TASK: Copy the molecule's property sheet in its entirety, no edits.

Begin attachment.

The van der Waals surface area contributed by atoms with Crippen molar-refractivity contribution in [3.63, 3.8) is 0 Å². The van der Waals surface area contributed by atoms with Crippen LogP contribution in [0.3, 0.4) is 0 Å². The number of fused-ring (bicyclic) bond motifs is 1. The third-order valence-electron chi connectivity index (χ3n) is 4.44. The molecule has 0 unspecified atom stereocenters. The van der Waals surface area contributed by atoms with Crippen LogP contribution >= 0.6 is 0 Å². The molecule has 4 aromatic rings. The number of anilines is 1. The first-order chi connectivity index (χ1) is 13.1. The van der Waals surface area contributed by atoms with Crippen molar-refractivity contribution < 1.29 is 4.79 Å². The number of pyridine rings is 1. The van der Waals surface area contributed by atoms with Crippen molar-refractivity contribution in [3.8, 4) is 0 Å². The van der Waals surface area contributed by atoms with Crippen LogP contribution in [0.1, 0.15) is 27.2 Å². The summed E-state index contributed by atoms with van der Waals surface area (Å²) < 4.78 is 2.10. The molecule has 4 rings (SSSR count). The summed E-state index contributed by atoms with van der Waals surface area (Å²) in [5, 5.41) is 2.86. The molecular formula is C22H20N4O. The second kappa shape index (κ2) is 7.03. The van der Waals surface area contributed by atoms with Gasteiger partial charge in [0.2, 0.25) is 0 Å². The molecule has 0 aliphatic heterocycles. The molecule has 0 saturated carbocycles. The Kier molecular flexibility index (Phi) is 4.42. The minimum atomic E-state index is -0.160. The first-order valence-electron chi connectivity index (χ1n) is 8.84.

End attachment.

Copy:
The van der Waals surface area contributed by atoms with Crippen molar-refractivity contribution in [3.63, 3.8) is 0 Å². The van der Waals surface area contributed by atoms with Crippen LogP contribution in [0.3, 0.4) is 0 Å². The number of fused-ring (bicyclic) bond motifs is 1. The third-order valence-electron chi connectivity index (χ3n) is 4.44. The molecule has 0 unspecified atom stereocenters. The van der Waals surface area contributed by atoms with Crippen LogP contribution >= 0.6 is 0 Å². The molecule has 4 aromatic rings. The number of anilines is 1. The first-order chi connectivity index (χ1) is 13.1. The van der Waals surface area contributed by atoms with Crippen molar-refractivity contribution < 1.29 is 4.79 Å². The number of pyridine rings is 1. The van der Waals surface area contributed by atoms with Crippen molar-refractivity contribution in [3.8, 4) is 0 Å². The van der Waals surface area contributed by atoms with Crippen LogP contribution in [0.1, 0.15) is 27.2 Å². The summed E-state index contributed by atoms with van der Waals surface area (Å²) < 4.78 is 2.10. The molecule has 4 rings (SSSR count). The summed E-state index contributed by atoms with van der Waals surface area (Å²) in [5, 5.41) is 2.86. The molecular formula is C22H20N4O. The second kappa shape index (κ2) is 7.03. The van der Waals surface area contributed by atoms with Gasteiger partial charge in [0.2, 0.25) is 0 Å². The molecule has 0 aliphatic heterocycles. The molecule has 0 saturated carbocycles. The Kier molecular flexibility index (Phi) is 4.42. The minimum atomic E-state index is -0.160. The first-order valence-electron chi connectivity index (χ1n) is 8.84.